I HAD a couple of hours free during a trip to Washington, D.C., last year and decided to see the Vietnam Veterans Memorial. Even though the monument is only about ten feet tall at its highest point, it's much more imposing than I had expected. Each of the 140 black granite panels lists hundreds of names of men and women who were killed in the war or who are still listed as missing. Reading this silent roll call, I found myself thinking of these men and women (for the first time, I must admit) not as an undefined mass of soldiers but as specific individuals -- as brothers, husbands, daughters, and best buddies. It's ironic in a way that a list should produce such thoughts. But judging by the accounts of others I've read, what I felt was not unusual. Perhaps the explanation is that I was reading actual names and not just statistics. Perhaps it's because I could read them at eye level, as one would actually see another person, rather than high above on an out-of-reach plaque. No matter. The point is that what had once been, to me, some huge amorphous group became a series of singular portraits; the chorus began to break down into soloists.
We all want to be known for who we are -- appreciated in our uniqueness. Nobody wants to be thought of as just part of a crowd, as an unessential fragment of the huge pie of humanity. And yet so much in modern life seems almost designed to promote these perceptions. It's hard, for instance, to think that a person is indispensable when he or she lives in a city with hundreds of thousands of other people. And when we consider the legions of people around the world whose days are spent fleeing enslavement or war or simply looking for food, it can seem all but incredible to remember that a single life has value.
Surely each individual's prospects are far greater than what the physical senses can tell us of man. It must be so, or there'd be no sensible explanation for the effect that the tragic scenes of famine and war have on people and for the compassionate actions so many of us take in response. Deep down we may sense what is, in fact, an unerring spiritual truth: that no one is insignificant in God's sight. Even the specter of death cannot end the God-defined value of an individual -- as Jesus' death-disproving resurrection illustrated for all time. We are -- each one of us -- precious and absolutely vital to God. And He never loses sight of anyone.
In fact, God, who is infinite Spirit, eternal Life, just wouldn't be fully Himself without us. As our parent Mind, He needs all of His ideas, His spiritual offspring, to reflect Him -- to bear witness to His infinite nature. We're important because He is all-important.
Certainly the creator of the universe, including man, couldn't Himself be insignificant, disposable. So how could anything He creates as His witness, or reflection, be less than utterly necessary, less than indispensable to the completeness of creation? In the Christian Science textbook, Science and Health with Key to the Scriptures, Mary Baker Eddy1 describes this inextricable union of God and man: ``If God, who is Life, were parted for a moment from His reflection, man, during that moment there would be no divinity reflected. The Ego would be unexpressed, and the Father would be childless, -- no Father.... But man cannot be separated for an instant from God, if man reflects God.''2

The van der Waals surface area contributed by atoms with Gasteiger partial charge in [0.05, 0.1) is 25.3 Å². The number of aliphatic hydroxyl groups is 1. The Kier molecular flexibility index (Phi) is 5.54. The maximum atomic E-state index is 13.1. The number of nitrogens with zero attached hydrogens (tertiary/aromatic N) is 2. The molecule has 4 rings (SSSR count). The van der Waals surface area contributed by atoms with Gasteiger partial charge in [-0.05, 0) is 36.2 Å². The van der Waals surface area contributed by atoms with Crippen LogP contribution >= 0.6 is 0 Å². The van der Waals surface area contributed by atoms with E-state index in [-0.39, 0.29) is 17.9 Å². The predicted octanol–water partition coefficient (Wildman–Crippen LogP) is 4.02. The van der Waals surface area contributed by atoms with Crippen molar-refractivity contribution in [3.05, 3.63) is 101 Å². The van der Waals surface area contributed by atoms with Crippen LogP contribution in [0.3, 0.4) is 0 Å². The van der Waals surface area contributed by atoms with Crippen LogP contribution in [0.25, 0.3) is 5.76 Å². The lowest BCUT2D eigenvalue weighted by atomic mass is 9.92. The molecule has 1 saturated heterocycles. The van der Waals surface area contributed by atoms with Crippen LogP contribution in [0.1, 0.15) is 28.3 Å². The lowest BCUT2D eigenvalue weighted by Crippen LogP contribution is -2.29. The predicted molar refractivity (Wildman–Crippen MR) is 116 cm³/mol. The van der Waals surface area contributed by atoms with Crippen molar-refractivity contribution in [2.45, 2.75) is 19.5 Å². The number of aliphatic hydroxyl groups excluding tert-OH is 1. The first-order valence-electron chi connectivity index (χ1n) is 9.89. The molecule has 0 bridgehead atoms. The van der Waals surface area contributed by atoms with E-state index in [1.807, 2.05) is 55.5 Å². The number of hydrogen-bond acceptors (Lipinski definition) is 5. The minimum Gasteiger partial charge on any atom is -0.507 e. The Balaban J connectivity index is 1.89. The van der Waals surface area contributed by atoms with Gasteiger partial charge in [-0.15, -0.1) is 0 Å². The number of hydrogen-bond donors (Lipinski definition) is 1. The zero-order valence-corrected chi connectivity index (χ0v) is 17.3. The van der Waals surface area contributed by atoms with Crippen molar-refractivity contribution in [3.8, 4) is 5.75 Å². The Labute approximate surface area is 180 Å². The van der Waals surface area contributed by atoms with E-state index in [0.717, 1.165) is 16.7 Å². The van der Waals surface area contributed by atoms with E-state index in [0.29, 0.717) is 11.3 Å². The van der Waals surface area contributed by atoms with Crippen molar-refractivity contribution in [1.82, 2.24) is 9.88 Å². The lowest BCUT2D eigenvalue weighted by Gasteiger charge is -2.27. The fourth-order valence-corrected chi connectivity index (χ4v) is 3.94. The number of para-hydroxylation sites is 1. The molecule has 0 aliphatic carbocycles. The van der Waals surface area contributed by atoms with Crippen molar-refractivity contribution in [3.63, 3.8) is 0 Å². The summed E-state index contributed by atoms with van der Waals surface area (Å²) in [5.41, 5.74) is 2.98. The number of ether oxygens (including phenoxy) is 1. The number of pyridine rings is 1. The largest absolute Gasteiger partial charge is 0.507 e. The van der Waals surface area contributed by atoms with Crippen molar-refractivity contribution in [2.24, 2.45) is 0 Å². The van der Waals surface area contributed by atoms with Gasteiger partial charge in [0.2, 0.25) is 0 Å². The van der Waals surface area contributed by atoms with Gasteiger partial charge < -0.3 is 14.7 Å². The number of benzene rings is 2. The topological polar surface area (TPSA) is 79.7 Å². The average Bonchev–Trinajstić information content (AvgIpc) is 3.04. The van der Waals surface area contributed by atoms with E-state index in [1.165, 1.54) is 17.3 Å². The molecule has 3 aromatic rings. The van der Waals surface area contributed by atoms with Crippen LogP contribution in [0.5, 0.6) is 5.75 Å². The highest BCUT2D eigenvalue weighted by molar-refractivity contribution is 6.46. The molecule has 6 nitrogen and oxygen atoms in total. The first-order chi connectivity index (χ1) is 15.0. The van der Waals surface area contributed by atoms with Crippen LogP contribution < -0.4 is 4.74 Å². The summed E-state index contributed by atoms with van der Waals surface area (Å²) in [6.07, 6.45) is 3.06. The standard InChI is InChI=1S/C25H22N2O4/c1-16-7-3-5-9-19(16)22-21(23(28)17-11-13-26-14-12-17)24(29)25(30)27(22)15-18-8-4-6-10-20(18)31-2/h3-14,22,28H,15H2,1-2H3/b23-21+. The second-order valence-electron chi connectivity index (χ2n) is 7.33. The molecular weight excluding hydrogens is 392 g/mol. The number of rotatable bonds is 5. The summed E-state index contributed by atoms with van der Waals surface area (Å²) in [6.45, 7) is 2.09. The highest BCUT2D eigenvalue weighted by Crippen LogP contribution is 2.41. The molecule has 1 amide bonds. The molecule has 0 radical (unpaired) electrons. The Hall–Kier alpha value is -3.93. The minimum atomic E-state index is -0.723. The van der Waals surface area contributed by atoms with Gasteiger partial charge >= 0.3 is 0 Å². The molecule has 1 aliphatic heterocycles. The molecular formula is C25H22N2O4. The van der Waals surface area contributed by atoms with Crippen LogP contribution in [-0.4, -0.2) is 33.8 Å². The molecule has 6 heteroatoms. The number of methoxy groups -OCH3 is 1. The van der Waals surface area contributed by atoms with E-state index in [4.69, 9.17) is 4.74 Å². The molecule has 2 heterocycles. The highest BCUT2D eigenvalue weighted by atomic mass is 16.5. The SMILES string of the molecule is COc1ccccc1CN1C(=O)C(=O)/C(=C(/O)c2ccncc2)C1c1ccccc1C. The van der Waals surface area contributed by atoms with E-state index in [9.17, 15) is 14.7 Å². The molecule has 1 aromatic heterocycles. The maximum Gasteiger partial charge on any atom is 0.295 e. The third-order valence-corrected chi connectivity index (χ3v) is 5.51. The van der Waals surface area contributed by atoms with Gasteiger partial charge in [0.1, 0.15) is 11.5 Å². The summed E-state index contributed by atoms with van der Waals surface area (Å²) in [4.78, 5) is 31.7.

God has caused us to be, in reality, just like Him -- His image. Because He is Spirit, our actual nature is spiritual -- not the limited, physical entity we seem to be. Because He is indivisible, we each are whole. Because He is all substance, we are substantial. We are His very own offspring, His sons and daughters, and so He not only creates and knows us individually; He loves us dearly.
Christ Jesus showed his students in many ways their natural relationship to God by reminding them of how unforgettable they were to their heavenly Father. He once said: ``Are not five sparrows sold for two farthings, and not one of them is forgotten before God? But even the very hairs of your head are all numbered. Fear not therefore: ye are of more value than many sparrows.''3
``Fear not.'' Here is the answer to what is often the root problem -- the fear that we are or can be forgotten, unloved, less essential to the doings of the world than the tiny birds that may nest in our backyard. But fear is not an intractable element of life. It's so far removed from true Christian living that fear itself is what is dispensable, for it can report to us only a mortal appearance, never the spiritual reality of things.
For the real state of affairs -- ours or the world's -- we must always turn to God. And through sincere prayer, in which we willingly lay aside mere flesh-and-blood perceptions of ourselves or mankind for clearer views of man in His spiritual image, we'll become more conscious of the nearness and tenderness of God's love -- and of our unique niche in His kingdom.
1The Discoverer and Founder of Christian Science. 2Science and Health, p. 306. 3Luke 12:6, 7. BIBLE VERSE: Beloved, now are we the sons of God, and it doth not yet appear what we shall be: but we know that, when he shall appear, we shall be like him; for we shall see him as he is. I John 3:2